Chris Farrell: Why Bonds Should Be In Most Investor’s Portfolios

Question: My financial advisor wants me to buy $ 10,000 7.12% I Savings Bonds through April ?? I know that is changing, and I would leave it there for a few years so as not to be penalized. Good idea? … That sounds like a better deal than leaving the money in a savings account for little or nothing. JB

A: The quick answer: Bonds I – Series I US Treasury Savings Bonds – are a smart way to save money. Period.

Shortly after receiving your question, I received an email with the “I Bond Manifesto”. The Manifesto was released in September by six personal finance experts, including Zvi Bodie, professor emeritus of finance at Boston University. Influenced by the Savings and Bonds I conversations with Bodie, I have long advocated for households to put money into Bonds I.

The recommendation has been a lonely position given that most financial planners, wealth advisers and other professional fund managers routinely ignore them. That is to say until now.

What changed? The 7.12% return you mentioned, on the one hand. The other reason reflects current concerns about higher inflation. Bonds I are designed to protect savings against erosion by inflation. To be clear, even if inflation rates fall in 2022 and the bond I composite rate falls, the savings bond will still be a great way to save for the typical middle-income household.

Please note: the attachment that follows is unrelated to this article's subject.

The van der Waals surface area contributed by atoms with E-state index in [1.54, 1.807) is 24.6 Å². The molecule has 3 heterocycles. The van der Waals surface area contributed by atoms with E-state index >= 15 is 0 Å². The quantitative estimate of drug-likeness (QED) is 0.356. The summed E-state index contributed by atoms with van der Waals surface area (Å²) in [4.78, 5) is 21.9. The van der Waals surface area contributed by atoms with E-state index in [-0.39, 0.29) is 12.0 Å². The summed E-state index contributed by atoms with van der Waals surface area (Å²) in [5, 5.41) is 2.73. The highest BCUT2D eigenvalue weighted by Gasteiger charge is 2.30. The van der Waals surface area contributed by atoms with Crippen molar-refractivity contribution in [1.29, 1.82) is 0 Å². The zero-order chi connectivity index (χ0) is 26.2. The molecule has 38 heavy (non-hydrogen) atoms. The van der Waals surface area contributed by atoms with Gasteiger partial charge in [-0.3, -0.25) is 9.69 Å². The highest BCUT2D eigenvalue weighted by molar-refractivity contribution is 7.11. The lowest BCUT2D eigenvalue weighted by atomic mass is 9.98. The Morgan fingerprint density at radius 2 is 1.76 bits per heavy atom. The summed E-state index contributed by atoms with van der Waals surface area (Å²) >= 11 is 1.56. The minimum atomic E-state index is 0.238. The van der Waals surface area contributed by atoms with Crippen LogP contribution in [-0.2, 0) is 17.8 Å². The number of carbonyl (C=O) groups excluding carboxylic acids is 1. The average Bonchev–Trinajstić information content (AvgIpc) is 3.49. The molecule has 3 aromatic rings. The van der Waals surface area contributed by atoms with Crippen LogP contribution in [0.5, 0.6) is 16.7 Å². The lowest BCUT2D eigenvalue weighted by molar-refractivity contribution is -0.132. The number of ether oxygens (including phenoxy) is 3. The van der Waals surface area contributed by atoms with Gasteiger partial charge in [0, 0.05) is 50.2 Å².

Among the attractions of bonds I mentioned in the Manifesto: they are risk-free; they protect against inflation; interest income is tax-deferred; and no state and local taxes are levied at the time of the refund.

Your savings are tax-sheltered for 30 years or until the bond is redeemed. You cannot redeem your first year I bonds. In the event of redemption before the five-year mark, you will lose the interest of the last three months. There is no refund penalty after this. You will pay federal income tax on the gain once it is cashed. You can buy up to $ 10,000 of I Bonds per year.

Interest on I bonds is a combination of a fixed rate that does not change during the life of the bond and a variable rate indexed to the consumer price index. The composite rate for bonds I until April 2022 is 7.12%.

Finally, I Bonds perform well as a key part of your emergency savings fund, especially with rates on FDIC insured savings accounts approaching zero.

Chris Farrell is a senior economic contributor to American Public Media’s Marketplace and a commentator for Minnesota Public Radio.

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